EU reviews telecoms' use of radio spectrum


BRUSSELS -- The European Parliament voted Wednesday in Brussels to allow broadcasters and mobile phone companies to compete in an open market for spectrum capacity in a bid to help boost the emerging wireless industry.

Members of the European Parliament echoed plans proposed last year by the European Commission, the European Union's executive body, for auctions to overcome the fragmented approach in which bands of spectrum are reserved for one service only, such as TV or mobile phones.

The report, drafted by British Liberal Democrat MEP Fiona Hall, called for tradable rights and clear standards on service and technology neutrality in the EU's future policy on radio spectrum. The measures reflect the parliament's belief that the once heavily regulated EU telecoms market has grown robust enough to sustain competition from different operators.

The plans should make it easier for operators to roll out third-generation broadband services. The changes will allow the phone companies such as Vodafone and Deutsche Telekom to send products such as video clips and fast-speed Internet access over radio frequencies now limited to slow speed so-called second-generation services.

The move paves the way for a combined market for TV, radio and Internet spectrum auctions that could see one country's airwaves being bought and sold by companies in a different territory.

The MEPs also said adequate amounts of spectrum should be allocated to ensure the stability and continuity of media services provided by broadcasters. "From a technical, regulatory, administrative, political and economic point of view, the relation between access and distribution has been very complex," Hall said. "Key to a more efficient use of spectrum is the principle of service and technology neutrality. When access to spectrum is without restriction on the service to be offered on a particular bandwidth or the technology to be used for the delivery of that service, then spectrum-dependent innovation is able to flourish."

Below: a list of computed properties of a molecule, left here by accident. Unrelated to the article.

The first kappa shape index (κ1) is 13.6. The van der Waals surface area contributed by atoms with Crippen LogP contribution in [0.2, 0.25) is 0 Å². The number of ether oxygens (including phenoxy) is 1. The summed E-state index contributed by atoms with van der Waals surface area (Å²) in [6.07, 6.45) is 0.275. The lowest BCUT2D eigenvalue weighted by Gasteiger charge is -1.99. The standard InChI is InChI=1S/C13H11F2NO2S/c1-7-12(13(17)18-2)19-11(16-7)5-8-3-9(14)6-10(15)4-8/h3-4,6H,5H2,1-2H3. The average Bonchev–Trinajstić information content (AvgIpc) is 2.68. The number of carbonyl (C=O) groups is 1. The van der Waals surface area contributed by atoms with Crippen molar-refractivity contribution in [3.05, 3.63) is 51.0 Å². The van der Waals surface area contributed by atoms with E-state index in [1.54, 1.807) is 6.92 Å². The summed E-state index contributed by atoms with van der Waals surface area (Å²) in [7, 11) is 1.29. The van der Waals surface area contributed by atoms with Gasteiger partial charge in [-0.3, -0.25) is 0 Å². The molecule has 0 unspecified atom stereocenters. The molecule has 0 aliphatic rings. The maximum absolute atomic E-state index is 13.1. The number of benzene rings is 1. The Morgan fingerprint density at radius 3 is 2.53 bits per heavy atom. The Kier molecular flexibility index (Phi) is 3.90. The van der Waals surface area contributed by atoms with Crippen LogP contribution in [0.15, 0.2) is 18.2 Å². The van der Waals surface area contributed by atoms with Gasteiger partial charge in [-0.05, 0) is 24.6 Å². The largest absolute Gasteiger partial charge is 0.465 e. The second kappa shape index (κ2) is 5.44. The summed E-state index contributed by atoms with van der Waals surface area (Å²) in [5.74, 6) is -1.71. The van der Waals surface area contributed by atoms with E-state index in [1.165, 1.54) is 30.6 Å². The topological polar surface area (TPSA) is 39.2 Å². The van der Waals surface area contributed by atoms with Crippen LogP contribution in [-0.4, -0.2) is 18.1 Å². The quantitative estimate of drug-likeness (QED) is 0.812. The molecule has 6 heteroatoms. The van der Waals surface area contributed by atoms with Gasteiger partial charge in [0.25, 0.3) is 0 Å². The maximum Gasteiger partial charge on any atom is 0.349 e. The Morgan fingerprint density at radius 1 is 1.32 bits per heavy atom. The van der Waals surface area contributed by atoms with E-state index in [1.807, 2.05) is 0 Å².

Most of the spectrum will become available when analog TV signals are switched off in the transfer to digital television, the so-called "digital dividend." The total value of services that already depend on use of the radio spectrum in the EU exceeds €200 billion ($252 billion), more than 2% of the European GDP. But a certain amount of regulation will be needed as technology from one region does not always work, at present, in another.

Broadcasters have raised concerns that different technologies operating adjacent to their bandwidths are likely to cause significant interference. Hall said that technical constraints and interference might initially prevent some frequencies being used. "But given the pace of current technological change, the likelihood is that new technical solutions will make interference less of a problem in the longer term," she said.